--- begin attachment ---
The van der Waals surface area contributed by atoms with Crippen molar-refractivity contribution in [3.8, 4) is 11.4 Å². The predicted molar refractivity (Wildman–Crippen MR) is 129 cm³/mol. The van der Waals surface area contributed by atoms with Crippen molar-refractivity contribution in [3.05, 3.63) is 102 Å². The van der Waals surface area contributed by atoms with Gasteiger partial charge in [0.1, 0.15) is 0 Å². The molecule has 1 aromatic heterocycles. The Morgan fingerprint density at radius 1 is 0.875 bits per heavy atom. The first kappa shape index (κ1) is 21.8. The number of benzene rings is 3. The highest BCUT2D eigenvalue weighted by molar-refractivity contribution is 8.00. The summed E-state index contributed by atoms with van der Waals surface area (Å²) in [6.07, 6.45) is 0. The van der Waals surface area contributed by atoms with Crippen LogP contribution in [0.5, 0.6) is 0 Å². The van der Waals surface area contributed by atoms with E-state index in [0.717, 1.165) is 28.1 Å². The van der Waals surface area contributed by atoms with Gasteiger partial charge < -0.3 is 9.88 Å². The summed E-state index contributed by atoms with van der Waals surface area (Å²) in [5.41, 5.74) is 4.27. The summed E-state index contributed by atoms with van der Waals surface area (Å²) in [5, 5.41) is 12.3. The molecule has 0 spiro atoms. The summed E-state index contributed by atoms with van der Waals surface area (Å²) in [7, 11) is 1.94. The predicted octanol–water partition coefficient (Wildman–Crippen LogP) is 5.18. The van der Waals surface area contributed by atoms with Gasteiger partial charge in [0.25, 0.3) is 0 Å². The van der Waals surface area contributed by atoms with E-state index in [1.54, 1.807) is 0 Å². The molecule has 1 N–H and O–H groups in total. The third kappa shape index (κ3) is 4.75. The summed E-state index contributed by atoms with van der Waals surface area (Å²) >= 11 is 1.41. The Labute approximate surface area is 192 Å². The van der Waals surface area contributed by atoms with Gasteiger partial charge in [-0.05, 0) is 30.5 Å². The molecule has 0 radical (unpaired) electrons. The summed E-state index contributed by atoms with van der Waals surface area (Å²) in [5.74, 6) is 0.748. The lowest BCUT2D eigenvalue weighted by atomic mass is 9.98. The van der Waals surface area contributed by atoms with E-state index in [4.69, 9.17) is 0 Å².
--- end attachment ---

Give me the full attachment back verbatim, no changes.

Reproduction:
The van der Waals surface area contributed by atoms with Crippen molar-refractivity contribution in [3.8, 4) is 11.4 Å². The predicted molar refractivity (Wildman–Crippen MR) is 129 cm³/mol. The van der Waals surface area contributed by atoms with Crippen molar-refractivity contribution in [3.05, 3.63) is 102 Å². The van der Waals surface area contributed by atoms with Gasteiger partial charge in [0.1, 0.15) is 0 Å². The molecule has 1 aromatic heterocycles. The Morgan fingerprint density at radius 1 is 0.875 bits per heavy atom. The first kappa shape index (κ1) is 21.8. The number of benzene rings is 3. The highest BCUT2D eigenvalue weighted by molar-refractivity contribution is 8.00. The summed E-state index contributed by atoms with van der Waals surface area (Å²) in [6.07, 6.45) is 0. The van der Waals surface area contributed by atoms with Crippen LogP contribution in [0.5, 0.6) is 0 Å². The van der Waals surface area contributed by atoms with E-state index in [0.717, 1.165) is 28.1 Å². The van der Waals surface area contributed by atoms with Gasteiger partial charge < -0.3 is 9.88 Å². The summed E-state index contributed by atoms with van der Waals surface area (Å²) in [5.41, 5.74) is 4.27. The summed E-state index contributed by atoms with van der Waals surface area (Å²) in [5, 5.41) is 12.3. The molecule has 0 spiro atoms. The summed E-state index contributed by atoms with van der Waals surface area (Å²) in [7, 11) is 1.94. The predicted octanol–water partition coefficient (Wildman–Crippen LogP) is 5.18. The van der Waals surface area contributed by atoms with Gasteiger partial charge in [0.25, 0.3) is 0 Å². The van der Waals surface area contributed by atoms with E-state index in [1.54, 1.807) is 0 Å². The molecule has 1 N–H and O–H groups in total. The third kappa shape index (κ3) is 4.75. The summed E-state index contributed by atoms with van der Waals surface area (Å²) >= 11 is 1.41. The Labute approximate surface area is 192 Å². The van der Waals surface area contributed by atoms with Gasteiger partial charge in [-0.05, 0) is 30.5 Å². The molecule has 0 radical (unpaired) electrons. The summed E-state index contributed by atoms with van der Waals surface area (Å²) in [5.74, 6) is 0.748. The lowest BCUT2D eigenvalue weighted by atomic mass is 9.98. The van der Waals surface area contributed by atoms with E-state index in [4.69, 9.17) is 0 Å².